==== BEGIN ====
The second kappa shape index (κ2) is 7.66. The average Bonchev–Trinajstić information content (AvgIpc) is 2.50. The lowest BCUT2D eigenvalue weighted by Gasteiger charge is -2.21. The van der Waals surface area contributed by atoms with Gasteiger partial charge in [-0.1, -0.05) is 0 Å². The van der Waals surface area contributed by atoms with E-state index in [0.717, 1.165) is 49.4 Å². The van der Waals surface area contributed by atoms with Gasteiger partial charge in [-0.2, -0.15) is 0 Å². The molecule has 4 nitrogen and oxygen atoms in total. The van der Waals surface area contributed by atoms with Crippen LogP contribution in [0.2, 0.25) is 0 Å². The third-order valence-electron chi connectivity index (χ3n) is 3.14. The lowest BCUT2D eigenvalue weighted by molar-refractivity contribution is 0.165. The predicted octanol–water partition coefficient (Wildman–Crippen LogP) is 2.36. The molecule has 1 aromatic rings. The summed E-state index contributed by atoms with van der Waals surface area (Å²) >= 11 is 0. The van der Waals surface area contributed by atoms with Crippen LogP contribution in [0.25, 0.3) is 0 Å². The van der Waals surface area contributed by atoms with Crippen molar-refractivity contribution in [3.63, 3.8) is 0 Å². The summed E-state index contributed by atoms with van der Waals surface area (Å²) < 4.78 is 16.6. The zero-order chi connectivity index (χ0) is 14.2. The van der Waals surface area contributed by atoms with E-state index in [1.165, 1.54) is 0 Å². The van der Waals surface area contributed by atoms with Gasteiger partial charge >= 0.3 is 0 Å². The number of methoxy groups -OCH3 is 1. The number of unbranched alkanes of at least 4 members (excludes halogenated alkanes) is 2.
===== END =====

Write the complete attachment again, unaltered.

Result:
The second kappa shape index (κ2) is 7.66. The average Bonchev–Trinajstić information content (AvgIpc) is 2.50. The lowest BCUT2D eigenvalue weighted by Gasteiger charge is -2.21. The van der Waals surface area contributed by atoms with Gasteiger partial charge in [-0.1, -0.05) is 0 Å². The van der Waals surface area contributed by atoms with E-state index in [0.717, 1.165) is 49.4 Å². The van der Waals surface area contributed by atoms with Gasteiger partial charge in [-0.2, -0.15) is 0 Å². The molecule has 4 nitrogen and oxygen atoms in total. The van der Waals surface area contributed by atoms with Crippen LogP contribution in [0.2, 0.25) is 0 Å². The third-order valence-electron chi connectivity index (χ3n) is 3.14. The lowest BCUT2D eigenvalue weighted by molar-refractivity contribution is 0.165. The predicted octanol–water partition coefficient (Wildman–Crippen LogP) is 2.36. The molecule has 1 aromatic rings. The summed E-state index contributed by atoms with van der Waals surface area (Å²) >= 11 is 0. The van der Waals surface area contributed by atoms with Crippen LogP contribution in [0.25, 0.3) is 0 Å². The van der Waals surface area contributed by atoms with Crippen molar-refractivity contribution in [3.63, 3.8) is 0 Å². The summed E-state index contributed by atoms with van der Waals surface area (Å²) < 4.78 is 16.6. The zero-order chi connectivity index (χ0) is 14.2. The van der Waals surface area contributed by atoms with E-state index in [1.165, 1.54) is 0 Å². The van der Waals surface area contributed by atoms with Gasteiger partial charge >= 0.3 is 0 Å². The number of methoxy groups -OCH3 is 1. The number of unbranched alkanes of at least 4 members (excludes halogenated alkanes) is 2.